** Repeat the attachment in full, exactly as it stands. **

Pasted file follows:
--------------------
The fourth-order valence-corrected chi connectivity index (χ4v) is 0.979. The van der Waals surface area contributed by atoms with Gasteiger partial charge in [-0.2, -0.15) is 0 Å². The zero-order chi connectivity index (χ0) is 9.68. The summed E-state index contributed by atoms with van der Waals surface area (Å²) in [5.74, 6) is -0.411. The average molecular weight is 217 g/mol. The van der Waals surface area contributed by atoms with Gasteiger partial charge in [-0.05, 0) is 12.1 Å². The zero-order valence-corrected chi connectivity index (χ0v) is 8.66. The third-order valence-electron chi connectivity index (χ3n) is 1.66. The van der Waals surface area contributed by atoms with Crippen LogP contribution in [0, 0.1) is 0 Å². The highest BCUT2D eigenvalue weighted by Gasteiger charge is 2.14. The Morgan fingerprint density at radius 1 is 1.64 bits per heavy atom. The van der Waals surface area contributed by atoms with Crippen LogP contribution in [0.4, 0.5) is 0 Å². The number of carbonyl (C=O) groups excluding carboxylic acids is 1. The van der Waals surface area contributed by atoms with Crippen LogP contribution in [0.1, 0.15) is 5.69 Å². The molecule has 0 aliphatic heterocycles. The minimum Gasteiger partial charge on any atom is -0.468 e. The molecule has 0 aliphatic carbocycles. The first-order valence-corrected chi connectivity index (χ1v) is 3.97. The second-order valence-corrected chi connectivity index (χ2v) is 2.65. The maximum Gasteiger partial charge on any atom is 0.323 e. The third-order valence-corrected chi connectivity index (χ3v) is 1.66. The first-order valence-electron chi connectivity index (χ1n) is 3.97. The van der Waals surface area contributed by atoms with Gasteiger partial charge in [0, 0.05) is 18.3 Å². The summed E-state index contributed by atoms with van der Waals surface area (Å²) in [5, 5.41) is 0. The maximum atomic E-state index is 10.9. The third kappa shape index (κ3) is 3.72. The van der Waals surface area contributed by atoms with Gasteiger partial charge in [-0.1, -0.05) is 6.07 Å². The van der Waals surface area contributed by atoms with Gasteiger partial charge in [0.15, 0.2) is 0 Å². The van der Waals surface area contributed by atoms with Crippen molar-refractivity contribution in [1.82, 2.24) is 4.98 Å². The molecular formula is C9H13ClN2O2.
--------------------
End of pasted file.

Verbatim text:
The fourth-order valence-corrected chi connectivity index (χ4v) is 0.979. The van der Waals surface area contributed by atoms with Gasteiger partial charge in [-0.2, -0.15) is 0 Å². The zero-order chi connectivity index (χ0) is 9.68. The summed E-state index contributed by atoms with van der Waals surface area (Å²) in [5.74, 6) is -0.411. The average molecular weight is 217 g/mol. The van der Waals surface area contributed by atoms with Gasteiger partial charge in [-0.05, 0) is 12.1 Å². The zero-order valence-corrected chi connectivity index (χ0v) is 8.66. The third-order valence-electron chi connectivity index (χ3n) is 1.66. The van der Waals surface area contributed by atoms with Crippen LogP contribution in [0, 0.1) is 0 Å². The highest BCUT2D eigenvalue weighted by Gasteiger charge is 2.14. The Morgan fingerprint density at radius 1 is 1.64 bits per heavy atom. The van der Waals surface area contributed by atoms with Crippen LogP contribution in [0.4, 0.5) is 0 Å². The number of carbonyl (C=O) groups excluding carboxylic acids is 1. The van der Waals surface area contributed by atoms with Crippen LogP contribution in [0.1, 0.15) is 5.69 Å². The molecule has 0 aliphatic heterocycles. The minimum Gasteiger partial charge on any atom is -0.468 e. The molecule has 0 aliphatic carbocycles. The first-order valence-corrected chi connectivity index (χ1v) is 3.97. The second-order valence-corrected chi connectivity index (χ2v) is 2.65. The maximum Gasteiger partial charge on any atom is 0.323 e. The third-order valence-corrected chi connectivity index (χ3v) is 1.66. The first-order valence-electron chi connectivity index (χ1n) is 3.97. The van der Waals surface area contributed by atoms with Gasteiger partial charge in [0, 0.05) is 18.3 Å². The summed E-state index contributed by atoms with van der Waals surface area (Å²) in [5, 5.41) is 0. The maximum atomic E-state index is 10.9. The third kappa shape index (κ3) is 3.72. The van der Waals surface area contributed by atoms with Gasteiger partial charge in [-0.1, -0.05) is 6.07 Å². The van der Waals surface area contributed by atoms with Gasteiger partial charge in [0.15, 0.2) is 0 Å². The van der Waals surface area contributed by atoms with Crippen molar-refractivity contribution in [1.82, 2.24) is 4.98 Å². The molecular formula is C9H13ClN2O2.